This is the beginning of a patchwork quit. Notice the red pieces surrounded by other floral pieces and coloured pieces.
A Foochow quilt under construction. My "sister" can make several in a year using both new and scrap materials. Here you see the ubiquitous red pieces. All her patchwork are hand sewn.
Every Foochow grandmother in the past would collect all the clothes that her children and grandchildren could not wear and cut up square pieces and keep them in a basket and wait for the right time to make patchwork blankets or quilts. She also saved larger pieces of materials for the quilt backing.
The red pieces of cotton in a traditional Foochow patchwork are from the red cloth given out (these are appreciation and auspicious gifts) at funerals in return for the "white gold" that a mourning relative or friend would bring to the bereaved family. My grandmother and mother would have a stack of these red cloth in the cupboard at all times.
One of the uses of these red cloth has been for patchwork backing. But the style is going out as most Foochow funerals now provide only made in China terry towels. The "red' to fend off evil spirits is now in the form of red strips of cotton.
I remember very fondly how my mother and sisters would get together at least once a year to recycle all the old clothes and then lay out the square pieces to make several patchwork blankets. We did not actually follow the colour coordination suggested by western patchwork principle which is a very popular activity today. In the old days when life was slower such an activity was a pleasant one and it was often delegated to the grandmother. We made do with whatever materials we had. However if we had enough pieces of cloth we could come up with some kind of colour coordination. Nevertheless red seemed to be the usual colour that held the patchwork together.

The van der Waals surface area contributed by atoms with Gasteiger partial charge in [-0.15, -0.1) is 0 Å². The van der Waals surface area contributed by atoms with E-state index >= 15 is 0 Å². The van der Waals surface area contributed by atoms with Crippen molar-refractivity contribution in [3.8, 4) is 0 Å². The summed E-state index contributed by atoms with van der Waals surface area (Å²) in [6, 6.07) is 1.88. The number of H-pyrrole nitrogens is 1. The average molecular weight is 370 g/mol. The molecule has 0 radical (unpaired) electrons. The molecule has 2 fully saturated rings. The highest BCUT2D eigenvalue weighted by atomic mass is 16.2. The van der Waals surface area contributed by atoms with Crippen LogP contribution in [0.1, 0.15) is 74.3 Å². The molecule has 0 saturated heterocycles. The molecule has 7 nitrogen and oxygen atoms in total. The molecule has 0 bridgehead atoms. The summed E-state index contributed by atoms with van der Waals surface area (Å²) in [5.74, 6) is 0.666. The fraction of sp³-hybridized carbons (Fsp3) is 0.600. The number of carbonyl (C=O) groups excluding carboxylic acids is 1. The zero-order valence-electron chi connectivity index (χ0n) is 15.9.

AT times we also used the muslin cloth or belaju material as the edges and backing. But beige was not the preferred colour then as dirt and stains appeared too easily. Today it is hard to get muslin materials. The muslin material was also given out at Foochow funerals and we made full use of it for many things.
My family had in the past made many patchwork blankets and we continue to use them until they are very very torn and tattered. Somehow a great deal of emotional attachment results in the use such patchwork blankets. Perhaps it is because each patch is so recognisable from a dress that mother wore for many years and another patch is actually from a nightdress belonging to a sister. There are a few pieces which come from a sister's skirt! There are some pieces cut from a skirt belonging to another sister. Cotton materials somehow seem to be so ever lasting.
My sister recently bought a patchwork coat from Yunnan for just a few dollars.
I have kept some favourite old clothes for several years and I just could not bring myself to part with them. May be one day I will get down and do what my grandmother used to do - make Foochow patchwork blankets for loved ones. In that way I could still "keep" my clothes which I cannot bear to part with. (LOL) They make absolutely fine gifts for those who have special attachments to old fashion ways. And on second thoughts I might just keep them for myself and visitors!! This is the best recycling activity from my family for as long as I can remember.
I am just waiting for the sun to come out to catch a glimpse of some one's patchwork blanket drying a yard!!